NEW YORK – It was the stuff of urban legend – rumours that a historic SoHo building had important graffiti hidden in its walls.
Except, in this case, it was true. A large mural that was created by some of graffiti’s earliest pioneers was discovered recently in a 10-storey limestone building just as developers were converting it into luxury condominiums.
The artwork contains a variety of images and writing executed in spray paint, grease pencil, magic marker and whatever else was at hand – in silver, gold, pink and red. There are cartoonlike pictures of a bomber airplane, images of a heart and a cake, and several references to Quaaludes, a popular 1970s party drug.
The Canadian Press: Historic graffiti mural discovered in Manhattan building.
Free Online Videos Celebrate Best in Landscape Architecture
Washington, DC, December 10, 2007 — As the year draws to a close, the American Society of Landscape Architects (ASLA) has released a series of online videos for free downloading and viewing that celebrate the best in landscape architecture for 2007. Narrated by Susan Stamberg, the videos explore the ASLA Professional Award winning projects.
The winning projects were selected from more than 500 submissions from around the globe, and the videos are available for download here:
* General Design
* Residential Design
* Analysis & Planning
* The Landmark Award
Free Online Videos Celebrate Best in Landscape Architecture. ASLA
NEW ORLEANS — The few rebuilt homes on this Gentilly block are surrounded by debris-dotted and weed-choked empty lots, or houses abandoned after Hurricane Katrina.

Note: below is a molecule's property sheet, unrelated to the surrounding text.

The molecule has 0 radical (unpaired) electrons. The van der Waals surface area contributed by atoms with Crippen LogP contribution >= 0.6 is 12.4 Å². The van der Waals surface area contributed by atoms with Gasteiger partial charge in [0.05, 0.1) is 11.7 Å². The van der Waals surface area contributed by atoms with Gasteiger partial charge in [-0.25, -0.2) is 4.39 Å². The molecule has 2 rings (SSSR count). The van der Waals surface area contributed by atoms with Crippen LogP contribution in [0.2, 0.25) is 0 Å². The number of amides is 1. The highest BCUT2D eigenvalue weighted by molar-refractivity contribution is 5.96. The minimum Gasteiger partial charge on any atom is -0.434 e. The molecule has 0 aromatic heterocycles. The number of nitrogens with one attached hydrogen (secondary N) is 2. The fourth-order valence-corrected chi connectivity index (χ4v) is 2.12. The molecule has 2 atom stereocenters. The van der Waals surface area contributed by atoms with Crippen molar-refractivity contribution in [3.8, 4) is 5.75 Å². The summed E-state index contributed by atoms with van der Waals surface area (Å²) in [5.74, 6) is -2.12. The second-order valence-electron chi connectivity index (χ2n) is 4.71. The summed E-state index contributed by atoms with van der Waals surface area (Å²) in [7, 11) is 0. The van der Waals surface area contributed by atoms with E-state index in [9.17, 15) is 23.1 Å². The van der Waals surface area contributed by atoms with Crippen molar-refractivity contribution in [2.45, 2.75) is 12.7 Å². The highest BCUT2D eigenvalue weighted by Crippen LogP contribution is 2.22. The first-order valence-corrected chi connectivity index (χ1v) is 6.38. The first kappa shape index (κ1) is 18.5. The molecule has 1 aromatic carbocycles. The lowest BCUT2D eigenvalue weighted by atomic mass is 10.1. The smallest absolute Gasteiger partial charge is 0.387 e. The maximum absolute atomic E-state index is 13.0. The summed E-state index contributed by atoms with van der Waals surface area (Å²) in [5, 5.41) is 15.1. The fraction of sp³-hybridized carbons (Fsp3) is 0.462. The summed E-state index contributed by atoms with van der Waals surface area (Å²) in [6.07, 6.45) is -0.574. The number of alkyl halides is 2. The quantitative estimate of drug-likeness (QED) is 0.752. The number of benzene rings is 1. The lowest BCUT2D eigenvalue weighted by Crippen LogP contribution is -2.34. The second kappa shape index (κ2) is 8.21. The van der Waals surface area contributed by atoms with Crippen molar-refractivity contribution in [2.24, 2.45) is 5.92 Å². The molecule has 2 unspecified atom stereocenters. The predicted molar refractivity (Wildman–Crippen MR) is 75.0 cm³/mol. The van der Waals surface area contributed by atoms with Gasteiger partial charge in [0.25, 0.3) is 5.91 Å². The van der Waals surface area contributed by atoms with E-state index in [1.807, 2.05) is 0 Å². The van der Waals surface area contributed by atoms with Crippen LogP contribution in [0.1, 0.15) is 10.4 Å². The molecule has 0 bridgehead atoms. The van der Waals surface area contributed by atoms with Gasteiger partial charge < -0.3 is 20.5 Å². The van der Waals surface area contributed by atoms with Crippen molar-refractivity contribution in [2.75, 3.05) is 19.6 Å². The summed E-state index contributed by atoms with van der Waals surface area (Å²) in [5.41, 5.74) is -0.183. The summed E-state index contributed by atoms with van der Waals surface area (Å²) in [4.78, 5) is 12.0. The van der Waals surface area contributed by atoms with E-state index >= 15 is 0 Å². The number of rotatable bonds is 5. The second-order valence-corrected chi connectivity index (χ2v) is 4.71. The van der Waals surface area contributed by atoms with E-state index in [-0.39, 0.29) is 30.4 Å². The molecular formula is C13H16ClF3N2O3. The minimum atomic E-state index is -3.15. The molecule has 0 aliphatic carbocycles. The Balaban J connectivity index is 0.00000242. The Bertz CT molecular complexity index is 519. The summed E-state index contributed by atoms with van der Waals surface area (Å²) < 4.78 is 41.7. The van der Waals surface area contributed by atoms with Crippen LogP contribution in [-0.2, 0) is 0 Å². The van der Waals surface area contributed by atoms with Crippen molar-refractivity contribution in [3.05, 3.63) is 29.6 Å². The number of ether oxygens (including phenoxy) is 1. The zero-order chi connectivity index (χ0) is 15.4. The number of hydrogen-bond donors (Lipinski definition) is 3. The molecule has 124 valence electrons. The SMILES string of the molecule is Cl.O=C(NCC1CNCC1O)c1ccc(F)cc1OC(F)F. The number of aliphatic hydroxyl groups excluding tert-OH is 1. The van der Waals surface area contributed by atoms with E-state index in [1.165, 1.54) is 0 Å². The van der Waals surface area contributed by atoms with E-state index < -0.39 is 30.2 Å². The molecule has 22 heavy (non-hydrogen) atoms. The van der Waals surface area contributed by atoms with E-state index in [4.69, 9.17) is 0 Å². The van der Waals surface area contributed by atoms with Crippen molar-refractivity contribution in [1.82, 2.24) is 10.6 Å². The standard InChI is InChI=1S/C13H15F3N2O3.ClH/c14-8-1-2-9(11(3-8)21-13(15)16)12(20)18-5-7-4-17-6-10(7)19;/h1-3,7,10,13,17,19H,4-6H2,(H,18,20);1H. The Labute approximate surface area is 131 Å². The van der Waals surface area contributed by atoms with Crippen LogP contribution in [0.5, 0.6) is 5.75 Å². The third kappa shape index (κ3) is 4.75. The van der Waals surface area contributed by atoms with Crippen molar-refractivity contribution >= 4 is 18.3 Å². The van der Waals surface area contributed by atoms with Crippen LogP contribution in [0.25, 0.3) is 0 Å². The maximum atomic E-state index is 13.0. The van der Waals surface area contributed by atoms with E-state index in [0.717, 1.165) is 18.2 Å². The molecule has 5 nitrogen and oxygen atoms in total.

In Gentilly and many neighborhoods, uncertainty hangs like a thick fog nearly 28 months after the storm flooded 80 percent of New Orleans. “It could go one way or the other,” Karran Harper Royal says as she pulls up to her rebuilt home in Gentilly’s Oak Park. “I try to go the optimistic way.”
Neighborhoods Await Redevelopment Plan | Chron.com – Houston Chronicle.
A $2.4 million public art piece chosen by a city-appointed panel for the planned downtown park near Van Buren Street and Central Avenue has been rejected by the Phoenix City Manager’s Office despite $104,000 already paid to the artist.
Phoenix Arts and Culture Commission members are angry and wonder if someone in City Hall thinks the proposed piece, which resembles a floating jellyfish, is too unconventional and will reignite a controversy on what makes for proper public art.
Phoenix ditches $2.4 million public-art project for park.